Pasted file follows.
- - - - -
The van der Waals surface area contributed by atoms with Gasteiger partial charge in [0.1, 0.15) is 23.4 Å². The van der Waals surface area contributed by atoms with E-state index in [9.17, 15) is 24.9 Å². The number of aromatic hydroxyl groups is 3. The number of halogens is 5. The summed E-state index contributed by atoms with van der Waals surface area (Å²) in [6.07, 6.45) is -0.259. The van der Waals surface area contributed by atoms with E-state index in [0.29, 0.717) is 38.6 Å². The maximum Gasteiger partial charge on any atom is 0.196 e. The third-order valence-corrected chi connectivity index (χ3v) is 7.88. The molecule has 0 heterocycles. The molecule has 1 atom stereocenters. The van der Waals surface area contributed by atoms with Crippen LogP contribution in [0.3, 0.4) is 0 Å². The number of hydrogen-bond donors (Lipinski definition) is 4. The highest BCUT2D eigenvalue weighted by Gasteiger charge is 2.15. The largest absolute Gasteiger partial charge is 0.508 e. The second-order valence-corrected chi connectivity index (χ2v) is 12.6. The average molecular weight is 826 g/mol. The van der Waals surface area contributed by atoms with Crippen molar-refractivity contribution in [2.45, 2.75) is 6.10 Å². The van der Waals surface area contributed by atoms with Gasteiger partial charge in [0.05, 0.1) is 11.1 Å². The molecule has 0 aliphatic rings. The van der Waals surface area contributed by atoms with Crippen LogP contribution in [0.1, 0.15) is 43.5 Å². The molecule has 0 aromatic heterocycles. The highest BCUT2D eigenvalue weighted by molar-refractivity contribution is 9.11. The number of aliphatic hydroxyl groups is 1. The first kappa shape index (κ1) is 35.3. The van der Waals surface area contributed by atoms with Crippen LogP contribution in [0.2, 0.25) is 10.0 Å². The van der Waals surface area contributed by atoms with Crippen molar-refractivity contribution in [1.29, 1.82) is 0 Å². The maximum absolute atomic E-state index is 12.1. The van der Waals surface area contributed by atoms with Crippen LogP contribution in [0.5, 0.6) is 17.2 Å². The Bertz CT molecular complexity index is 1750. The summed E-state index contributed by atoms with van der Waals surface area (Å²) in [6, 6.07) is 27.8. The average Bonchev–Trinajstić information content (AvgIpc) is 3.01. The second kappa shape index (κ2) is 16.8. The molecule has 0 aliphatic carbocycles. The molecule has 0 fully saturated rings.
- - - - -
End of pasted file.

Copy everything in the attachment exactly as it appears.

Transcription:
The van der Waals surface area contributed by atoms with Gasteiger partial charge in [0.1, 0.15) is 23.4 Å². The van der Waals surface area contributed by atoms with E-state index in [9.17, 15) is 24.9 Å². The number of aromatic hydroxyl groups is 3. The number of halogens is 5. The summed E-state index contributed by atoms with van der Waals surface area (Å²) in [6.07, 6.45) is -0.259. The van der Waals surface area contributed by atoms with E-state index in [0.29, 0.717) is 38.6 Å². The maximum Gasteiger partial charge on any atom is 0.196 e. The third-order valence-corrected chi connectivity index (χ3v) is 7.88. The molecule has 0 heterocycles. The molecule has 1 atom stereocenters. The van der Waals surface area contributed by atoms with Crippen LogP contribution in [0.3, 0.4) is 0 Å². The number of hydrogen-bond donors (Lipinski definition) is 4. The highest BCUT2D eigenvalue weighted by Gasteiger charge is 2.15. The largest absolute Gasteiger partial charge is 0.508 e. The second-order valence-corrected chi connectivity index (χ2v) is 12.6. The average molecular weight is 826 g/mol. The van der Waals surface area contributed by atoms with Crippen molar-refractivity contribution in [2.45, 2.75) is 6.10 Å². The van der Waals surface area contributed by atoms with Gasteiger partial charge in [0.05, 0.1) is 11.1 Å². The molecule has 0 aliphatic rings. The van der Waals surface area contributed by atoms with Crippen LogP contribution in [0.1, 0.15) is 43.5 Å². The molecule has 0 aromatic heterocycles. The highest BCUT2D eigenvalue weighted by molar-refractivity contribution is 9.11. The number of aliphatic hydroxyl groups is 1. The first kappa shape index (κ1) is 35.3. The van der Waals surface area contributed by atoms with Crippen LogP contribution in [0.2, 0.25) is 10.0 Å². The van der Waals surface area contributed by atoms with Crippen molar-refractivity contribution in [1.29, 1.82) is 0 Å². The maximum absolute atomic E-state index is 12.1. The van der Waals surface area contributed by atoms with Crippen LogP contribution in [0.5, 0.6) is 17.2 Å². The Bertz CT molecular complexity index is 1750. The summed E-state index contributed by atoms with van der Waals surface area (Å²) in [6, 6.07) is 27.8. The average Bonchev–Trinajstić information content (AvgIpc) is 3.01. The second kappa shape index (κ2) is 16.8. The molecule has 0 aliphatic carbocycles. The molecule has 0 fully saturated rings.